Stop me if you’ve heard this story. A mild-mannered bespectacled journalist works at an American newspaper attempting to find a story, having to deal with a senior editor, a wise-cracking coworker, and a troublesome, opinionated woman who doesn’t leave him alone. In reality, however, this unassuming, quiet man — almost timid by nature on the outside — harbours a secret identity, and wants to use his abilities to show something to the world: to make others seen, and reveal something about real justice, truth, and the American Way.
So right. You would be totally forgiven if you thought I was talking about Clark Kent and the adventures of Superman, when he isn’t at The Daily Planet interacting with Perry White, Jimmy Olsen, and Lois Lane. What I’m describing isn’t the beginning of Jerry Siegel and Joe Shuster’s titular superhero, but rather the start of Alan Moore’s Providence, starring Robert Black as the aforementioned journalist, working at The New York Herald alongside Editor-in-Chief Ephraim Posey, Freddy Dix, and Prissy Turner.
H.P. Lovecraft, the writer and creator of the Cthulhu Mythos from which Alan Moore creates Providence, states that there is a mercy in “the inability of the human mind to correlate all of its contents,” in piecing together bits of disparate knowledge and facts that can reveal the true and terrifying nature of reality. There is always a gap of ignorance, of a lack of description where he doesn’t go, and he leaves his audience to put together. In the quote I paraphrased, he seems to think that this state of blissful unawareness is a good thing but this also comes from the same man who writes about how humanity’s greatest terror is fear of the unknown.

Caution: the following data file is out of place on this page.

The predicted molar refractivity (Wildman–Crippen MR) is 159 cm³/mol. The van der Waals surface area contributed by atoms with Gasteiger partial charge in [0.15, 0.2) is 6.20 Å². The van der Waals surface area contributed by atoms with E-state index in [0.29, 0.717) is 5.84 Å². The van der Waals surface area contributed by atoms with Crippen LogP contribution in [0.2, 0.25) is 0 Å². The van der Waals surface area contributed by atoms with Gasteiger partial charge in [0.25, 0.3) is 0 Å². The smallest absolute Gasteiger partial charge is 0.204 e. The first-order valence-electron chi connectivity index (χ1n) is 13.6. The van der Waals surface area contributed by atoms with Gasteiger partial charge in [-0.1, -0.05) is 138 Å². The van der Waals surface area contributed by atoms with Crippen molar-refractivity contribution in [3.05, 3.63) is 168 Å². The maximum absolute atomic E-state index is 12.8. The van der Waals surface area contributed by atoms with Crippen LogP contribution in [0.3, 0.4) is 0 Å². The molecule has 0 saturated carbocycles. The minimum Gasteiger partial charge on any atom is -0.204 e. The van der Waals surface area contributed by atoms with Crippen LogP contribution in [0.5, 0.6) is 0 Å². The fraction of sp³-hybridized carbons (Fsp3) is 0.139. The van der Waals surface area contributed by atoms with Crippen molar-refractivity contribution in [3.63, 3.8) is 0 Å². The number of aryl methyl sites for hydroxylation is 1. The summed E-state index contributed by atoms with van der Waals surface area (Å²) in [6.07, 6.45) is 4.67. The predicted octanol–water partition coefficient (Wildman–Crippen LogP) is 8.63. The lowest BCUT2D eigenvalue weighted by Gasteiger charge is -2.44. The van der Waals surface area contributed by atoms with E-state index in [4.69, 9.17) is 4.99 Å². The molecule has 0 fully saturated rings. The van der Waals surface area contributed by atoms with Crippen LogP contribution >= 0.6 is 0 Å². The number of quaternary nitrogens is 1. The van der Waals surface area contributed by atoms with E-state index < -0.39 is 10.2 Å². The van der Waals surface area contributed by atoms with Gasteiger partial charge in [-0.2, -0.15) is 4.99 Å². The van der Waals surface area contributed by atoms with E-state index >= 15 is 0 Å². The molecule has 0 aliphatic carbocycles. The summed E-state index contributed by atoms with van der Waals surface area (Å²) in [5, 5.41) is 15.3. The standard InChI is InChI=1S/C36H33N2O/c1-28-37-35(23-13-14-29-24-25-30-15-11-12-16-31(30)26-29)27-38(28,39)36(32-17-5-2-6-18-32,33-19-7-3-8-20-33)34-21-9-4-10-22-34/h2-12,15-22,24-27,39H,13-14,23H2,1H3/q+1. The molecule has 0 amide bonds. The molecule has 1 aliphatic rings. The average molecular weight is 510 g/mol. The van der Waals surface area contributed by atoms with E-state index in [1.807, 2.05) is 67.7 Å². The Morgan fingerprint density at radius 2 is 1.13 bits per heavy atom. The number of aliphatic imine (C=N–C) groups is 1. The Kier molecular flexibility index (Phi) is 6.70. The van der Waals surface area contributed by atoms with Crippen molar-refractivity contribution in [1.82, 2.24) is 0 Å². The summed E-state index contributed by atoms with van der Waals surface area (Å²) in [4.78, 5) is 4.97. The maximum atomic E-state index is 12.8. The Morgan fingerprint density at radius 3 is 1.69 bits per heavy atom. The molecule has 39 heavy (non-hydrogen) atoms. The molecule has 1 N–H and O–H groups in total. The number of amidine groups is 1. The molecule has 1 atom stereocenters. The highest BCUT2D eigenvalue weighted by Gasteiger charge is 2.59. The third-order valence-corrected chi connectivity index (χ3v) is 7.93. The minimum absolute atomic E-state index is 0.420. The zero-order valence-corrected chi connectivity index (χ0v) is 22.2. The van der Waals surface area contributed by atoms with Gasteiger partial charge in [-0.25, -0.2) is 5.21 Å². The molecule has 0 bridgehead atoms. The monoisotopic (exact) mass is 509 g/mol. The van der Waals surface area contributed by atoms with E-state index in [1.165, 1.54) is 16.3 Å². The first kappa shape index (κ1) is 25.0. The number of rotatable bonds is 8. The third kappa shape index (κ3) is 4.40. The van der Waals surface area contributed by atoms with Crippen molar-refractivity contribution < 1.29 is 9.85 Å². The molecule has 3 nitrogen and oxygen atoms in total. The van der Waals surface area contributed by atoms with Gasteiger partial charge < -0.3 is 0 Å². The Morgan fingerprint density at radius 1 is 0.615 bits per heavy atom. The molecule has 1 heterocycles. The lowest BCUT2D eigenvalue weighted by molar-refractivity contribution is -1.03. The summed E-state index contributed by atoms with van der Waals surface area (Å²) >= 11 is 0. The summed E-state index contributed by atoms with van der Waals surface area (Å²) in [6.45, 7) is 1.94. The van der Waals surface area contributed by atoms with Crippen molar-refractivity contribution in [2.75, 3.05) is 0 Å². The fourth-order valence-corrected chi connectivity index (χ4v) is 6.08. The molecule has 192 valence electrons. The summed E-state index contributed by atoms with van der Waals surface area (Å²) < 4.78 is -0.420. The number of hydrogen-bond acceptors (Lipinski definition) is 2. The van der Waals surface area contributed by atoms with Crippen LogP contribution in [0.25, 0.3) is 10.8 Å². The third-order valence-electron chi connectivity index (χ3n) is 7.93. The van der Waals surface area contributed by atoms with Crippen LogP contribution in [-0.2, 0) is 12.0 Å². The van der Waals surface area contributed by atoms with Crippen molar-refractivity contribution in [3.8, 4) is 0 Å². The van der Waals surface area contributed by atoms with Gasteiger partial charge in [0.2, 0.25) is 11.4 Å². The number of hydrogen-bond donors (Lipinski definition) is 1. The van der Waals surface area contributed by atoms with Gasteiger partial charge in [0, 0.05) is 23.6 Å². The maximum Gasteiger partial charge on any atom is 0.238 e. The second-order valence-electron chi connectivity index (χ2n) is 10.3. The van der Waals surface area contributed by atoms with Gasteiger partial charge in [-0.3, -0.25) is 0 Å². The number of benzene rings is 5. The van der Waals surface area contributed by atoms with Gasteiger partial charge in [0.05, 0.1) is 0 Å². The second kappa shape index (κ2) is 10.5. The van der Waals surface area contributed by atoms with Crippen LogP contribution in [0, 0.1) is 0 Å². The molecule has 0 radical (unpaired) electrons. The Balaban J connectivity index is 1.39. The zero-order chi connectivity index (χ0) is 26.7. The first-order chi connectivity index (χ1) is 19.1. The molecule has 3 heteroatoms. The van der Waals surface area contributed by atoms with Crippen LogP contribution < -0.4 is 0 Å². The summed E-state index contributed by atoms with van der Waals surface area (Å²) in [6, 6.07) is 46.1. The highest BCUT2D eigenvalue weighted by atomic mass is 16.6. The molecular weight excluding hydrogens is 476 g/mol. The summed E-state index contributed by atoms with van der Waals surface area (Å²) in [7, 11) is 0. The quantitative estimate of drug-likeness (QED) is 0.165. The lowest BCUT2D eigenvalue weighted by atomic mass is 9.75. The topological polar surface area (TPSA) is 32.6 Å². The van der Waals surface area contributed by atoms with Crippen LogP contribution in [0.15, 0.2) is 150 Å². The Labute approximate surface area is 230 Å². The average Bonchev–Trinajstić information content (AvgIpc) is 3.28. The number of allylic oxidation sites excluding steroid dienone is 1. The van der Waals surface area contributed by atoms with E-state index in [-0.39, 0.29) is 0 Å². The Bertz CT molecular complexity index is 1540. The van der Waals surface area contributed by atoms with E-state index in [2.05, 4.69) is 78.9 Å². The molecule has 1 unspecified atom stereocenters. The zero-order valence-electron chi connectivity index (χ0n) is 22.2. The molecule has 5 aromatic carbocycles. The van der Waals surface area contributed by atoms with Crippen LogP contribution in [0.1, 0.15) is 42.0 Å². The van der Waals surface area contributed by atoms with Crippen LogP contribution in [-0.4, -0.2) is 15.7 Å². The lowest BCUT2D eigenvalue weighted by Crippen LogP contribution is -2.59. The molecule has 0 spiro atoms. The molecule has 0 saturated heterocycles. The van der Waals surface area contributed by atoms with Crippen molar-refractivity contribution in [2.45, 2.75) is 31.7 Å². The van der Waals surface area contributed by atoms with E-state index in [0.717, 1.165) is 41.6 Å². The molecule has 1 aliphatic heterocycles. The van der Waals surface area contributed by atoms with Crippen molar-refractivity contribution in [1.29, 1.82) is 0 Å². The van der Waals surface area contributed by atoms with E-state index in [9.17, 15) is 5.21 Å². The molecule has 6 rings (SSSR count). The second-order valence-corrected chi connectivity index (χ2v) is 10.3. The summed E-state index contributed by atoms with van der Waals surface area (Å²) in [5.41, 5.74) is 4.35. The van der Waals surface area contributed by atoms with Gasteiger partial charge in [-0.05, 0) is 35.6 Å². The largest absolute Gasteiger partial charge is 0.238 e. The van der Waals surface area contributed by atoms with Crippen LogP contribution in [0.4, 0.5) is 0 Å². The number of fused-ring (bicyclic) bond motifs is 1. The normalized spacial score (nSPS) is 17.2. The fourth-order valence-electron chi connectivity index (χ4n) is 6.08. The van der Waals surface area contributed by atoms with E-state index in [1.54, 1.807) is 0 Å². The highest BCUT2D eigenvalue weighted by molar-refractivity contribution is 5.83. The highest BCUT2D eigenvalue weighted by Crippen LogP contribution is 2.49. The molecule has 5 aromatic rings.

This is how I feel whenever I write something like this, when I consider how there is no proof that Alan Moore or Jacen Burrows took any visible inspiration between the story of Kal-El hailing from the obliterated planet of Krypton — or Clark Kent and his alter ego Superman — with Robert Black as the unwitting Herald of “a Vanquished Country” such as it is. Yet I feel compelled to write something about a possible parallel as my mind thinks in parallels and tangents. It is well known that Alan Moore, at least contemporarily, has a disdain for the superhero genre of the comics medium and industry which which he’s worked in for so long, and while this former love and latter disillusionment has informed his creativity, I’m not going as far as to state that it has left its resonance on Providence. If you’d like to indulge me, think of this, if you’d like, as — again — a parallel read of Providence, and an imagining of Robert Black as something of another Man of Tomorrow or, more appropriately given the circumstances, a Man of Yesterday.